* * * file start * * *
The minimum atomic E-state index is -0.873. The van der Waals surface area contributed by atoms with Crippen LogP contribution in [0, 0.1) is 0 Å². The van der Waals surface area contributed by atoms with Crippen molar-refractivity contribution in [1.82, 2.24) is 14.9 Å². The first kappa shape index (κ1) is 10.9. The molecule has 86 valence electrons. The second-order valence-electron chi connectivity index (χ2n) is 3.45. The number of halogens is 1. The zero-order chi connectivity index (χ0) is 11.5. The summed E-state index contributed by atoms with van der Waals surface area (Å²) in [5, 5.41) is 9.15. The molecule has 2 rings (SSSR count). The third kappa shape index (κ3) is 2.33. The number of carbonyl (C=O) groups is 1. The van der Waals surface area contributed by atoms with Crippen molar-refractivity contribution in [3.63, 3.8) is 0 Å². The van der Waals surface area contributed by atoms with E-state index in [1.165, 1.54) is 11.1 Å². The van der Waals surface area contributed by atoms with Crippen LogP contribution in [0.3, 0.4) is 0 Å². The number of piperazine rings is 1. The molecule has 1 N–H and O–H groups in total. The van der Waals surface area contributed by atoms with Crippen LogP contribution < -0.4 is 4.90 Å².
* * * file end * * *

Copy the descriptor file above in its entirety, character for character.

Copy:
The minimum atomic E-state index is -0.873. The van der Waals surface area contributed by atoms with Crippen LogP contribution in [0, 0.1) is 0 Å². The van der Waals surface area contributed by atoms with Crippen molar-refractivity contribution in [1.82, 2.24) is 14.9 Å². The first kappa shape index (κ1) is 10.9. The molecule has 86 valence electrons. The second-order valence-electron chi connectivity index (χ2n) is 3.45. The number of halogens is 1. The zero-order chi connectivity index (χ0) is 11.5. The summed E-state index contributed by atoms with van der Waals surface area (Å²) in [5, 5.41) is 9.15. The molecule has 2 rings (SSSR count). The third kappa shape index (κ3) is 2.33. The number of carbonyl (C=O) groups is 1. The van der Waals surface area contributed by atoms with Crippen molar-refractivity contribution in [3.63, 3.8) is 0 Å². The van der Waals surface area contributed by atoms with E-state index in [1.165, 1.54) is 11.1 Å². The van der Waals surface area contributed by atoms with Crippen LogP contribution in [0.3, 0.4) is 0 Å². The number of piperazine rings is 1. The molecule has 1 N–H and O–H groups in total. The van der Waals surface area contributed by atoms with Crippen LogP contribution < -0.4 is 4.90 Å².